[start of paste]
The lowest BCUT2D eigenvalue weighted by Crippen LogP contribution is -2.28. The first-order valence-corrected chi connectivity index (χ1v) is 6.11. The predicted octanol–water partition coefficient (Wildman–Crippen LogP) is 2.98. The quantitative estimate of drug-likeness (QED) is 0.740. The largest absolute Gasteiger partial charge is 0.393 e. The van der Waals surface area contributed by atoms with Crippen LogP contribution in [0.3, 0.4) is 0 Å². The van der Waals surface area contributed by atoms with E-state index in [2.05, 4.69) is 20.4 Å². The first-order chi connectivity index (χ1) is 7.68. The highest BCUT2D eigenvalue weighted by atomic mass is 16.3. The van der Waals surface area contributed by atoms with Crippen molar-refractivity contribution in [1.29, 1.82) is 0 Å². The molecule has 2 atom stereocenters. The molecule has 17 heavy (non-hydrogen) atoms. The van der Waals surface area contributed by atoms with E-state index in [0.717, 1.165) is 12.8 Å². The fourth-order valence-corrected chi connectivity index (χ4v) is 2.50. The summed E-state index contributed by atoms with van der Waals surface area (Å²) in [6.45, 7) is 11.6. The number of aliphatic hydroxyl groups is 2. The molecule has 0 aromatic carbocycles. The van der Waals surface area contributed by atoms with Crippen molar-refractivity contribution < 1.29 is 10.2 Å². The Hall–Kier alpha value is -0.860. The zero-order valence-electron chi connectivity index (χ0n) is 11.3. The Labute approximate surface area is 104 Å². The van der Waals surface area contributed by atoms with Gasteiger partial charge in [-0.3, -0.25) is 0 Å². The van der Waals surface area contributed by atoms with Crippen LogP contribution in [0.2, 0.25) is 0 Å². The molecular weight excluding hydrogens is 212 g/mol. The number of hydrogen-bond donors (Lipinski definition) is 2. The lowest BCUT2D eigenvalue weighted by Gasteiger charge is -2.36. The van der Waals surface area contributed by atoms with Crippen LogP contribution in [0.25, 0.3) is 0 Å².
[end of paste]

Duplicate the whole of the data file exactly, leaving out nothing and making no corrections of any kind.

The lowest BCUT2D eigenvalue weighted by Crippen LogP contribution is -2.28. The first-order valence-corrected chi connectivity index (χ1v) is 6.11. The predicted octanol–water partition coefficient (Wildman–Crippen LogP) is 2.98. The quantitative estimate of drug-likeness (QED) is 0.740. The largest absolute Gasteiger partial charge is 0.393 e. The van der Waals surface area contributed by atoms with Crippen LogP contribution in [0.3, 0.4) is 0 Å². The van der Waals surface area contributed by atoms with E-state index in [2.05, 4.69) is 20.4 Å². The first-order chi connectivity index (χ1) is 7.68. The highest BCUT2D eigenvalue weighted by atomic mass is 16.3. The van der Waals surface area contributed by atoms with Crippen molar-refractivity contribution in [1.29, 1.82) is 0 Å². The molecule has 2 atom stereocenters. The molecule has 17 heavy (non-hydrogen) atoms. The van der Waals surface area contributed by atoms with E-state index in [0.717, 1.165) is 12.8 Å². The fourth-order valence-corrected chi connectivity index (χ4v) is 2.50. The summed E-state index contributed by atoms with van der Waals surface area (Å²) in [6.45, 7) is 11.6. The number of aliphatic hydroxyl groups is 2. The molecule has 0 aromatic carbocycles. The van der Waals surface area contributed by atoms with Crippen molar-refractivity contribution < 1.29 is 10.2 Å². The Hall–Kier alpha value is -0.860. The zero-order valence-electron chi connectivity index (χ0n) is 11.3. The Labute approximate surface area is 104 Å². The van der Waals surface area contributed by atoms with Gasteiger partial charge in [-0.3, -0.25) is 0 Å². The van der Waals surface area contributed by atoms with Crippen LogP contribution in [0.2, 0.25) is 0 Å². The molecular weight excluding hydrogens is 212 g/mol. The number of hydrogen-bond donors (Lipinski definition) is 2. The lowest BCUT2D eigenvalue weighted by Gasteiger charge is -2.36. The van der Waals surface area contributed by atoms with Crippen LogP contribution in [0.25, 0.3) is 0 Å².